And some of those batteries are expensive – as much as 1,500 for a backpack-style one to power a leaf blower. California lawmakers have so far allocated 30 million for subsidies to offset the higher landscapers will have to pay for new electric equipment. But the National Association of Landscape Professionals said the amount breaks down to just 15 for each piece of gas-powered equipment that landscapers in the state need to replace.
Berman, the state legislator, said that he is hoping to get more subsidies in the budget for the coming year.
Quiet Communities and another nonprofit, the American Green Zone Alliance, have been working with towns, school districts, and other entities to adopt zero-emissions equipment for their own properties, but to do so voluntarily. So far, they say they have recruited about 20 locales and institutions across the country to take part in their program.
I think the writing is on the wall, Banks said. It’s just, how do we get there in a way that’s, you know, fair, most efficient and so forth.
The 10 Best Electric Lawn Mowers of 2023, Tested and Reviewed
Sage McHugh has written for Dotdash Meredith since 2019. With over a decade of experience in consumer-oriented content, Sage has a passion for products and how they enhance our everyday lives.
Barbara Gillette is a Master Gardener, herbalist, beekeeper, and journalist. She has 30 years of experience propagating and growing fruits, vegetables, herbs, and ornamentals.
Shereen Jegtvig is an author, fact-checker, and expert with over two decades of experience in health and wellness in the lifestyle space. In addition, she is a Developmental Editor for Dotdash Meredith where she reviews the work of other fact checkers.
Electric lawn mowers have many advantages over gas-powered models. For example, electric models don’t release exhaust fumes and can be significantly quieter and easier to operate, resulting in a much more pleasant mowing experience all around. “Electric lawn mowers come with many features to help owners stay safe, comfortable, and productive,” says Kris Kiser, president and CEO of Outdoor Power Equipment Institute (OPEI).
We researched many different types of electric lawn mowers and tested several in our own backyards across the country. We then evaluated products based on their setup, design, performance, usability, safety, and value and selected our favorites in a range of categories for this list. During our first run with the mower, we timed the assembly process and made careful notes about how clear and simple the included directions were. Following this, we utilized the mowers on three separate occasions, taking note of the grass length cut, the total area of the yard mowed, and the time it took to complete the task.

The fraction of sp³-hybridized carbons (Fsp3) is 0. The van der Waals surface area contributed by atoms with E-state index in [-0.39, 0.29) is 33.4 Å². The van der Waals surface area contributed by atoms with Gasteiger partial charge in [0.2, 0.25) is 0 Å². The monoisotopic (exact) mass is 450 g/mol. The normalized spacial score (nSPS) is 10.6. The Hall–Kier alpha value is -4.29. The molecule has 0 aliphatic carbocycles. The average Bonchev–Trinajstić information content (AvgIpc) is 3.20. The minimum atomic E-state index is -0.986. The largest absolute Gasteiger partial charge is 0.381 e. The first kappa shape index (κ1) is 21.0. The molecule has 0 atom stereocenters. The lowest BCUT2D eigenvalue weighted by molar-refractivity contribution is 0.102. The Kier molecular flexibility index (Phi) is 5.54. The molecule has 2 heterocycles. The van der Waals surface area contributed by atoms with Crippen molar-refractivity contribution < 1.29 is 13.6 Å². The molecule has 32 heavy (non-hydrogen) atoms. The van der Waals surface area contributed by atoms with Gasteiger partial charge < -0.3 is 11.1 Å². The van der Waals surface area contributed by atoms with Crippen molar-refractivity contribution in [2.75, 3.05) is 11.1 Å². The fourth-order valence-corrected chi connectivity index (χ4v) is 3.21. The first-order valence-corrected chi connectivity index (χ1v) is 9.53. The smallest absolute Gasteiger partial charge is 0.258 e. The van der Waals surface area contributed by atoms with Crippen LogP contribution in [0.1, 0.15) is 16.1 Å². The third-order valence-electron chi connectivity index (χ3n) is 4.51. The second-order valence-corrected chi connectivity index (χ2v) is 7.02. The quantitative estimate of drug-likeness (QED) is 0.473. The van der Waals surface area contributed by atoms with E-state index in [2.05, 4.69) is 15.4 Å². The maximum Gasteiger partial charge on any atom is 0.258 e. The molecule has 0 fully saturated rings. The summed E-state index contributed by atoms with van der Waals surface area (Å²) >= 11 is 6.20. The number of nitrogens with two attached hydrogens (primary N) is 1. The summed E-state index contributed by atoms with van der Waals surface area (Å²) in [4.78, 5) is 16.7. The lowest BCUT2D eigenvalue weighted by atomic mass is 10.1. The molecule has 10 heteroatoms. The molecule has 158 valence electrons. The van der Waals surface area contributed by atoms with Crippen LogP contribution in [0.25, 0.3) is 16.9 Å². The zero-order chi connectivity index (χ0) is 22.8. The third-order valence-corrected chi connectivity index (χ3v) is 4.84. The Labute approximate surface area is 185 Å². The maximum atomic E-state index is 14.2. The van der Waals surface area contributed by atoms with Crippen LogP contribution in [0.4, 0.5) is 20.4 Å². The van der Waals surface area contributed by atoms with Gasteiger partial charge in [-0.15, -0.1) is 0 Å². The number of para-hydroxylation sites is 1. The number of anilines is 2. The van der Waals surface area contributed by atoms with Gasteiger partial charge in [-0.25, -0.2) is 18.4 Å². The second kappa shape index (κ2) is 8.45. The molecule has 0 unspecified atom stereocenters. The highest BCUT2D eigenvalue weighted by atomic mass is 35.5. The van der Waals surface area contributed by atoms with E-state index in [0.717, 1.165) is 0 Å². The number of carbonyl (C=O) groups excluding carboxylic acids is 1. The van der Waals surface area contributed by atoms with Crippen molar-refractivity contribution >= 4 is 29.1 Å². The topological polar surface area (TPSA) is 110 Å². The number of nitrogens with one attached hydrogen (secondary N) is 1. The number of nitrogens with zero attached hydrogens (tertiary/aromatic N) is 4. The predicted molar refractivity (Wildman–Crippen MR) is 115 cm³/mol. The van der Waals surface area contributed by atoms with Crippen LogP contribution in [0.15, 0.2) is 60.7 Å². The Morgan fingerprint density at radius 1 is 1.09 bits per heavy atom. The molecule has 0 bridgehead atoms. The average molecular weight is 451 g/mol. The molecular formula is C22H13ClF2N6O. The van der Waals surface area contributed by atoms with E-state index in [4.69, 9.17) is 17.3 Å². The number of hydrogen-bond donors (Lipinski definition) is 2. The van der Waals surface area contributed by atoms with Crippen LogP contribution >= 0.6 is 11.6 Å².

In our latest round of testing, we put six riding lawn mowers through their paces in our personal yards and selected the best electric ones based on its power, maneuverability, and noise level.
EGO Power Select Cut 56-Volt 21-Inch Self-Propelled Cordless Lawn Mower
- Powerful and easy to use
- Lightweight and foldable for vertical storage
- 60-minute runtime and recharging
- Relatively affordable
After testing other electric mowers across the country, the EGO LM2102SP POWER 21-Inch Cordless Self-Propelled Mower is our best overall pick because it is very easy to use, lightweight and compact, and offers additional power when you need it, all at a relatively affordable price. Self-propelled mowers make mowing—especially over hills and rugged terrain—much easier because the mower moves for you at your pace, while you simply guide it around your yard. This option is no exception. While we tested this mower, we almost found it too powerful at first, especially because it was our first time using a self-propelled mower. But once we got the hang of it, we turned it off and on easily, and adjusted the speeds when needed by using the levers on the handle. We found the self-propulsion helpful for going up small hills (the lowest speed was all we needed) and turned it off when navigating around obstacles.